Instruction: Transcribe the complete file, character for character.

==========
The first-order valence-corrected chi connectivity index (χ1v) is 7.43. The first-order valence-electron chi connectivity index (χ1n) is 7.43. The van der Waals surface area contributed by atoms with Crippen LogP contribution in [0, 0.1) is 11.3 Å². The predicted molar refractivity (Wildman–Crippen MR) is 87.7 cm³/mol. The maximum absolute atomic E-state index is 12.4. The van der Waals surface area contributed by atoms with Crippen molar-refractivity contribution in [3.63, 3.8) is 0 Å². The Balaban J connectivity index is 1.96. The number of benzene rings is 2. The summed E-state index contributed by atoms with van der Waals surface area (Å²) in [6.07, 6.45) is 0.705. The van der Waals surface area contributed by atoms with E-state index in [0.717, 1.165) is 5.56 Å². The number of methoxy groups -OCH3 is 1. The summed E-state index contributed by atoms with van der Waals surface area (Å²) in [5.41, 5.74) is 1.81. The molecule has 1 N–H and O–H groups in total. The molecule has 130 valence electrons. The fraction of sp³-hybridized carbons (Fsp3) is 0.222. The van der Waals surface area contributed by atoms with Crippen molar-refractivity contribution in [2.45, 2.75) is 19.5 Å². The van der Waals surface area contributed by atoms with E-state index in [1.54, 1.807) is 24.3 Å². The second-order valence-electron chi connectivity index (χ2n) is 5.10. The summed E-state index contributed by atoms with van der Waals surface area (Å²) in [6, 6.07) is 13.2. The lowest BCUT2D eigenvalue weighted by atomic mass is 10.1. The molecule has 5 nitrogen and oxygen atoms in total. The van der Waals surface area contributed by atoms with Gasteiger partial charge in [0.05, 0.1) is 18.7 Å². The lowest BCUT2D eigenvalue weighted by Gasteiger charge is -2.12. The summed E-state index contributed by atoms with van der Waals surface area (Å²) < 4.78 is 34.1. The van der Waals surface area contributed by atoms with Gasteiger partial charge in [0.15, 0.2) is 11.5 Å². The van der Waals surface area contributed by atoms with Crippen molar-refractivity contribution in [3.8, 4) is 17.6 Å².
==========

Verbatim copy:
The first-order valence-corrected chi connectivity index (χ1v) is 7.43. The first-order valence-electron chi connectivity index (χ1n) is 7.43. The van der Waals surface area contributed by atoms with Crippen LogP contribution in [0, 0.1) is 11.3 Å². The predicted molar refractivity (Wildman–Crippen MR) is 87.7 cm³/mol. The maximum absolute atomic E-state index is 12.4. The van der Waals surface area contributed by atoms with Crippen molar-refractivity contribution in [3.63, 3.8) is 0 Å². The Balaban J connectivity index is 1.96. The number of benzene rings is 2. The summed E-state index contributed by atoms with van der Waals surface area (Å²) in [6.07, 6.45) is 0.705. The van der Waals surface area contributed by atoms with E-state index in [0.717, 1.165) is 5.56 Å². The number of methoxy groups -OCH3 is 1. The summed E-state index contributed by atoms with van der Waals surface area (Å²) in [5.41, 5.74) is 1.81. The molecule has 1 N–H and O–H groups in total. The molecule has 130 valence electrons. The fraction of sp³-hybridized carbons (Fsp3) is 0.222. The van der Waals surface area contributed by atoms with Crippen molar-refractivity contribution in [2.45, 2.75) is 19.5 Å². The van der Waals surface area contributed by atoms with E-state index in [1.54, 1.807) is 24.3 Å². The second-order valence-electron chi connectivity index (χ2n) is 5.10. The summed E-state index contributed by atoms with van der Waals surface area (Å²) in [6, 6.07) is 13.2. The lowest BCUT2D eigenvalue weighted by atomic mass is 10.1. The molecule has 5 nitrogen and oxygen atoms in total. The van der Waals surface area contributed by atoms with Gasteiger partial charge in [0.05, 0.1) is 18.7 Å². The lowest BCUT2D eigenvalue weighted by Gasteiger charge is -2.12. The summed E-state index contributed by atoms with van der Waals surface area (Å²) < 4.78 is 34.1. The van der Waals surface area contributed by atoms with Gasteiger partial charge in [0.15, 0.2) is 11.5 Å². The van der Waals surface area contributed by atoms with Crippen molar-refractivity contribution in [3.8, 4) is 17.6 Å².